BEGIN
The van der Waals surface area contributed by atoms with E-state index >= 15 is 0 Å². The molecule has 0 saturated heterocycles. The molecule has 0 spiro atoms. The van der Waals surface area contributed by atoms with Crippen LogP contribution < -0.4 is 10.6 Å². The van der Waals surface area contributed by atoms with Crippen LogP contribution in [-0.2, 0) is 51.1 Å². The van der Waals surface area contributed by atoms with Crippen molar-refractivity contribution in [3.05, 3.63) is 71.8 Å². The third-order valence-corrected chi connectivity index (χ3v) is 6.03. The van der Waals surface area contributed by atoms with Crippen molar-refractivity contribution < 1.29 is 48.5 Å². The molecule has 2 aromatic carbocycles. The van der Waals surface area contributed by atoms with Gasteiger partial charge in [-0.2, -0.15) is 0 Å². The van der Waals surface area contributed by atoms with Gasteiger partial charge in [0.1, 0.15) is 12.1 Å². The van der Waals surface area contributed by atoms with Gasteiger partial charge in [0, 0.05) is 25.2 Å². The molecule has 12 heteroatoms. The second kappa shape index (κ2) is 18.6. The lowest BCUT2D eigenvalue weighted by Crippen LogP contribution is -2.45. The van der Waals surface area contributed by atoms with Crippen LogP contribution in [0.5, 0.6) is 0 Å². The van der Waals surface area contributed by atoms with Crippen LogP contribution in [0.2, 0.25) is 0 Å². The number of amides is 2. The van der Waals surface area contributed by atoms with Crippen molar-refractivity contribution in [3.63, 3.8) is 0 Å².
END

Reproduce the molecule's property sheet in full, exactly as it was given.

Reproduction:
The van der Waals surface area contributed by atoms with E-state index >= 15 is 0 Å². The molecule has 0 saturated heterocycles. The molecule has 0 spiro atoms. The van der Waals surface area contributed by atoms with Crippen LogP contribution < -0.4 is 10.6 Å². The van der Waals surface area contributed by atoms with Crippen LogP contribution in [-0.2, 0) is 51.1 Å². The van der Waals surface area contributed by atoms with Crippen molar-refractivity contribution in [3.05, 3.63) is 71.8 Å². The third-order valence-corrected chi connectivity index (χ3v) is 6.03. The van der Waals surface area contributed by atoms with Crippen molar-refractivity contribution < 1.29 is 48.5 Å². The molecule has 2 aromatic carbocycles. The van der Waals surface area contributed by atoms with Gasteiger partial charge in [-0.2, -0.15) is 0 Å². The van der Waals surface area contributed by atoms with Gasteiger partial charge in [0.1, 0.15) is 12.1 Å². The van der Waals surface area contributed by atoms with Gasteiger partial charge in [0, 0.05) is 25.2 Å². The molecule has 12 heteroatoms. The second kappa shape index (κ2) is 18.6. The lowest BCUT2D eigenvalue weighted by Crippen LogP contribution is -2.45. The van der Waals surface area contributed by atoms with Crippen LogP contribution in [0.5, 0.6) is 0 Å². The van der Waals surface area contributed by atoms with Crippen LogP contribution in [0.2, 0.25) is 0 Å². The number of amides is 2. The van der Waals surface area contributed by atoms with Crippen molar-refractivity contribution in [3.63, 3.8) is 0 Å².